THE INCREDIBLE PETRIFIED WORLD
The Incredible Petrified World is an incredibly dull and uninteresting film. Jerry Warren demonstrates a singular lack of directorial style. Often scenes like those aboard the ship or with the crew stranded on the ocean floor in the diving bell seem to have simply involved his pointing the camera in the general direction of the actors and turning it on. Even then, there is little action the film seems to consist of no more than the four actors standing around in the downed diving bell or the caves talking and occasional cuts back to John Carradine on the ship. There are some underwater-shot scuba diving scenes that go on for a long time these would no doubt have been of more interest in the late 1950s when the first commercially available aqualung sets were just coming on the market but today are monotonous.
The underground scenes have been filmed in the Golden Caves of New Mexico but Warren shoots these in the dullest way imaginable. The film belies its title there is no petrified world, just a series of caves, and the dreariness of the show is about as far away from being incredible as you could imagine. There is no real underground journey as you get in these underground/lost world films just the characters sitting around in 2-3 different caves. Most other lost world films pump the adventure aspect up with the discovery of lost cities, vast caverns and geological phenomena, or dinosaurs and primitive tribes. The most we get here is the single shot of a komodo dragon although at least there is the lost world genres cliche of an exploding volcano at the end. Indeed, The Incredible Petrified World has the oddity of being promoted as a science-fiction film when in actuality it holds a premise people descending to the ocean floor and discovering a series of caves that falls well within the realms of geological possibility.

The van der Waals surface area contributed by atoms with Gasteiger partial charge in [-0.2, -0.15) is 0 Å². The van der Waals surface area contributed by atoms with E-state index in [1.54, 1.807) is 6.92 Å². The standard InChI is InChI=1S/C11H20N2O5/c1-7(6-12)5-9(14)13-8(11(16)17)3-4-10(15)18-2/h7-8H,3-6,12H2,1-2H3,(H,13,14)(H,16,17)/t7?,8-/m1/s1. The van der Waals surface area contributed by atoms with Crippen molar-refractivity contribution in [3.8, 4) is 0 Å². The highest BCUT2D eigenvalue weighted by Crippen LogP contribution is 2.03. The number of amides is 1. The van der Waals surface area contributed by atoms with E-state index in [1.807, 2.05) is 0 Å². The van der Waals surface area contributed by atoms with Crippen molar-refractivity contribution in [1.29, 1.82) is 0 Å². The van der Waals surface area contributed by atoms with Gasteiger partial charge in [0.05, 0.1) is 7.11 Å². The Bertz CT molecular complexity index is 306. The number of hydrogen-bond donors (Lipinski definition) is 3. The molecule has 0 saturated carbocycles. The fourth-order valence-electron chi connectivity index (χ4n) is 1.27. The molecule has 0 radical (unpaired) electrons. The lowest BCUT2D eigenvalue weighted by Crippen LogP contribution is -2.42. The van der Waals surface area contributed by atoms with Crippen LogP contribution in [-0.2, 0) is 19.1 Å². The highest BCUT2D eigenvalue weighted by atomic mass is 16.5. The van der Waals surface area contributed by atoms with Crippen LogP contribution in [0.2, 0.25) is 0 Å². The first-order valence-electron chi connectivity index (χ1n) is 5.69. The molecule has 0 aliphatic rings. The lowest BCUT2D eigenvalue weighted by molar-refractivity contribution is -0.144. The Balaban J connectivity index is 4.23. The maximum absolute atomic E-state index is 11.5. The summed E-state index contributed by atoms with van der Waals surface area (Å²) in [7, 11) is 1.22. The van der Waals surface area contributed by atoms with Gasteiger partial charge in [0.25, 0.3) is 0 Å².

John Carradine had a horror career during the 1940s but a decade later his alcohol problems meant that he was taking roles in numerous B and Z movies like this. He once laid claim to having made the greatest number of films of any actor alive and his career runs like a checklist of signing on to work with some of the worst directors out there. He has a laidback role that gives the impression it was shot in a couple of days notedly, he does not ever appear in the films title location. The film also features Robert Clarke who had a minor career in genre films of the 1950s such as The Man from Planet X (1951), Captive Women (1952), The Astounding She-Monster (1958) and Beyond the Time Barrier (1960), and even directed The Hideous Sun Demon (1959). There is also Phyllis Coates who was Lois Lane in the first season of the George Reeves Adventures of Superman (1952-8). Coates was replaced later in the series but maintained a small B movie career. When it came to The Incredible Petrified World, she claimed that Warren, a former boyfriend, tricked her into appearing here after the original actress quit the production. (It may be of significance that she plays the bitchy and hostile member of the party. She also manages to spend the entire film, including going scuba diving and exploring a series of underwater caverns, while wearing a set of pumps).
Full film available online here:-